Written by Dan Pigat, VP Cloud and Collaboration Solutions.
We spent the past couple of days up in the clouds (high in the Banff mountains) at the Cloud Factory conference. Attendees ranged from experts to tire kickers, with the general theme being "open" (open source, OpenStack). The big vendors (Microsoft, Google, Amazon, IBM) were almost invisible but discussed often, with the undercurrent that you don't want to "lock-in" to their offerings.
Which Cloud to Choose - On Premise, Private, Public
This was the main discussion and debate, with only one side really represented (the flip side to attending vendor-specific events). The approach you choose depends on your comfort with the cloud, and belief in your control and security of it. Depending on which industry and - more importantly - which organization you're in, there is a different tone towards "cloud" (insert your definition here). There was discussion and even sessions on how to educate others on what it is. At other conferences, embrace of the cloud is a given, where those attending are already convinced and converted. In short, no matter how tightly you embrace and move into the clouds, keeping your options open is important.
Let's Talk About Privacy
This is probably the hottest topic post-Snowden, but one that few will actually affect. No matter your stance on Edward himself, it's likely just another opinion (News Flash: governments spy - both outside the country and in). The real question is: What can actually be done about it? Or, more precisely: what should you do about it?
As highlighted by one speaker (Michelle Dennedy: Chief Privacy Officer at McAfee and author of The Privacy Engineer's Manifesto), it's about people. You should manage and secure your data properly (moving data to devices is a huge flaw and vulnerability), and then determine who can use it and how. Give them access, after you give them education.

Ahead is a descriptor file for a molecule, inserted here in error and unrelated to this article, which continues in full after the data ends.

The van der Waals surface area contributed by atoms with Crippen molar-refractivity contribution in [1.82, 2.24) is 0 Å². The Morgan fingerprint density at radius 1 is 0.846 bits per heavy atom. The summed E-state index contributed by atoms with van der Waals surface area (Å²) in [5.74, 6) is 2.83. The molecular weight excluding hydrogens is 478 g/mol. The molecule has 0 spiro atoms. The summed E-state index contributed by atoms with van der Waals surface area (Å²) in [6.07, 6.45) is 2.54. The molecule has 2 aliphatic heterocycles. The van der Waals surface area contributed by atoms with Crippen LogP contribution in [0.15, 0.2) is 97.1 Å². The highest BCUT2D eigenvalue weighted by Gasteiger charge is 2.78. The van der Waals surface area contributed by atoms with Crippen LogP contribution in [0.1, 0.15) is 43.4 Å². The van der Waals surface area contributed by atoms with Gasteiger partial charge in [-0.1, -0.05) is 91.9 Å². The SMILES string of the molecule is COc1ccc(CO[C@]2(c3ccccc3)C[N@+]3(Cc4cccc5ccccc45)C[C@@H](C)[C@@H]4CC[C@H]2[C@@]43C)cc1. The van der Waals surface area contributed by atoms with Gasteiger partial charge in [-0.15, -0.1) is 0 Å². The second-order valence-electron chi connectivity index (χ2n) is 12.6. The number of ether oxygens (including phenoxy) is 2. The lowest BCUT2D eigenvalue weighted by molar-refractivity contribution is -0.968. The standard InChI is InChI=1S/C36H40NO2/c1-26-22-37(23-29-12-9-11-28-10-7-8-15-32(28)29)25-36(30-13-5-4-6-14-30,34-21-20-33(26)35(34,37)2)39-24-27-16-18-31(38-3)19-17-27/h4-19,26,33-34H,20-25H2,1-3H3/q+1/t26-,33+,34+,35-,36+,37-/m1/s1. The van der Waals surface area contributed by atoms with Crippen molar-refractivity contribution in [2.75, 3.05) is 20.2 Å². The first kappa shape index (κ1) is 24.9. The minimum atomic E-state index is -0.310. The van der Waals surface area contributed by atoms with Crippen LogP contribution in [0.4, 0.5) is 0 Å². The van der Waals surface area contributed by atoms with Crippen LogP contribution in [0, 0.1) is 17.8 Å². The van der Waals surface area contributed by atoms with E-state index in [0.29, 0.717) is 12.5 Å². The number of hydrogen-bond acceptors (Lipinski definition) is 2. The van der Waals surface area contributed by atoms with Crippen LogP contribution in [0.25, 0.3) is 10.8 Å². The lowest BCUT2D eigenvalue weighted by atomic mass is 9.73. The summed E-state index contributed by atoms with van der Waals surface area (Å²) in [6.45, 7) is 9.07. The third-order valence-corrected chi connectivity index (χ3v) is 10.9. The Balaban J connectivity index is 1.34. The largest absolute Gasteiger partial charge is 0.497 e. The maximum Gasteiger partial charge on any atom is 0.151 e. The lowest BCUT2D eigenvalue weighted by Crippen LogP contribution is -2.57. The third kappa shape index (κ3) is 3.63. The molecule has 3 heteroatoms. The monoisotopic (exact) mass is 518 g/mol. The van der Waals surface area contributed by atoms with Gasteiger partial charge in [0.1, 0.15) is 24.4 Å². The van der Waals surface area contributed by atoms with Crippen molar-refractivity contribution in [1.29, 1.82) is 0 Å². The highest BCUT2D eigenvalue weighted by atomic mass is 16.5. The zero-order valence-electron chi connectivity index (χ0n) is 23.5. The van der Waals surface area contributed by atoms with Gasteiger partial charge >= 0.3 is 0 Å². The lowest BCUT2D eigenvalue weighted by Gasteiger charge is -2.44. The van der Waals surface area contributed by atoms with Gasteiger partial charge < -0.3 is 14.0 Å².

As you'd expect, speakers presented benefits and use cases of migrating to the cloud, and everyone seems to agree this is a good thing. Not surprising as the global cloud computing market is expected to grow at an 30% reaching $270 billion in 2020. Discussion evolved from "why" the cloud towards what issues and possibilities are created once you're on the cloud.
This conference was a bit heavier on the "should" and lighter on the "how", but the conversation will get more concrete, quickly. As stated in one of the sessions, with over a billion computing nodes in the internet today and estimated to be over one Trillion by 2020, cloud computing will continue to evolve and have a significant impact on the way we develop and deploy applications to users. If you’re not thinking about how cloud computing affects your business, now is a good time to start.
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